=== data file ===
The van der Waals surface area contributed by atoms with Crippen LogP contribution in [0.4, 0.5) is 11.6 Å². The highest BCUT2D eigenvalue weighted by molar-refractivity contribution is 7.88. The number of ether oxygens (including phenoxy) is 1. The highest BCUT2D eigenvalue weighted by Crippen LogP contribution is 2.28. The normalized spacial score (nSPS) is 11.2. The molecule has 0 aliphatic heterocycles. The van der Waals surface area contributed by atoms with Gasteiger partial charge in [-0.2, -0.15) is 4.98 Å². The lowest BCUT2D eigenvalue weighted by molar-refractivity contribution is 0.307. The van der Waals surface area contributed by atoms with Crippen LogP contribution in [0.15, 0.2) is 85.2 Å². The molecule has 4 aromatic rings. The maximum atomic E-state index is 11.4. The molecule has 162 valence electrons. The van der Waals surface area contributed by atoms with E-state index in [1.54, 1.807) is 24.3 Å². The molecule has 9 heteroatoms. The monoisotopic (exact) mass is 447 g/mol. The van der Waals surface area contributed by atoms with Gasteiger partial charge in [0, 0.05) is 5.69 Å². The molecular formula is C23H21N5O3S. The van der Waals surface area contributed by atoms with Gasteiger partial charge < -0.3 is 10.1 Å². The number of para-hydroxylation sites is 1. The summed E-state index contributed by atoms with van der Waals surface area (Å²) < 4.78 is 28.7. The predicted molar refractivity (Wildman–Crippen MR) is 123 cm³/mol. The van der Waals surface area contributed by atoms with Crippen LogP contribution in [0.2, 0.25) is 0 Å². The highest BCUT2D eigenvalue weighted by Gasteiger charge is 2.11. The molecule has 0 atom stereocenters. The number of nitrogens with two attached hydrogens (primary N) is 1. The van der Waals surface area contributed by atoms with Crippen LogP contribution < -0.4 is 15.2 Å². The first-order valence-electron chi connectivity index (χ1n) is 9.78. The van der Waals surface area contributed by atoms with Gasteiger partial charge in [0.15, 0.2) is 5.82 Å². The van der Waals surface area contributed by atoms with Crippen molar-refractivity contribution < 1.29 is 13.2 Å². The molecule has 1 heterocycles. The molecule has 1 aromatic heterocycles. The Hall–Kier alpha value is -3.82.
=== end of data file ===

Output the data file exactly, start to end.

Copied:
The van der Waals surface area contributed by atoms with Crippen LogP contribution in [0.4, 0.5) is 11.6 Å². The highest BCUT2D eigenvalue weighted by molar-refractivity contribution is 7.88. The number of ether oxygens (including phenoxy) is 1. The highest BCUT2D eigenvalue weighted by Crippen LogP contribution is 2.28. The normalized spacial score (nSPS) is 11.2. The molecule has 0 aliphatic heterocycles. The van der Waals surface area contributed by atoms with Gasteiger partial charge in [-0.2, -0.15) is 4.98 Å². The lowest BCUT2D eigenvalue weighted by molar-refractivity contribution is 0.307. The van der Waals surface area contributed by atoms with Crippen LogP contribution in [0.15, 0.2) is 85.2 Å². The molecule has 4 aromatic rings. The maximum atomic E-state index is 11.4. The molecule has 162 valence electrons. The van der Waals surface area contributed by atoms with E-state index in [1.54, 1.807) is 24.3 Å². The molecule has 9 heteroatoms. The monoisotopic (exact) mass is 447 g/mol. The van der Waals surface area contributed by atoms with Gasteiger partial charge in [0, 0.05) is 5.69 Å². The molecular formula is C23H21N5O3S. The van der Waals surface area contributed by atoms with Gasteiger partial charge < -0.3 is 10.1 Å². The number of para-hydroxylation sites is 1. The summed E-state index contributed by atoms with van der Waals surface area (Å²) < 4.78 is 28.7. The predicted molar refractivity (Wildman–Crippen MR) is 123 cm³/mol. The van der Waals surface area contributed by atoms with Crippen LogP contribution in [0.2, 0.25) is 0 Å². The highest BCUT2D eigenvalue weighted by Gasteiger charge is 2.11. The molecule has 0 atom stereocenters. The number of nitrogens with two attached hydrogens (primary N) is 1. The van der Waals surface area contributed by atoms with Crippen LogP contribution < -0.4 is 15.2 Å². The first-order valence-electron chi connectivity index (χ1n) is 9.78. The van der Waals surface area contributed by atoms with Gasteiger partial charge in [0.15, 0.2) is 5.82 Å². The van der Waals surface area contributed by atoms with Crippen molar-refractivity contribution < 1.29 is 13.2 Å². The molecule has 1 heterocycles. The molecule has 1 aromatic heterocycles. The Hall–Kier alpha value is -3.82.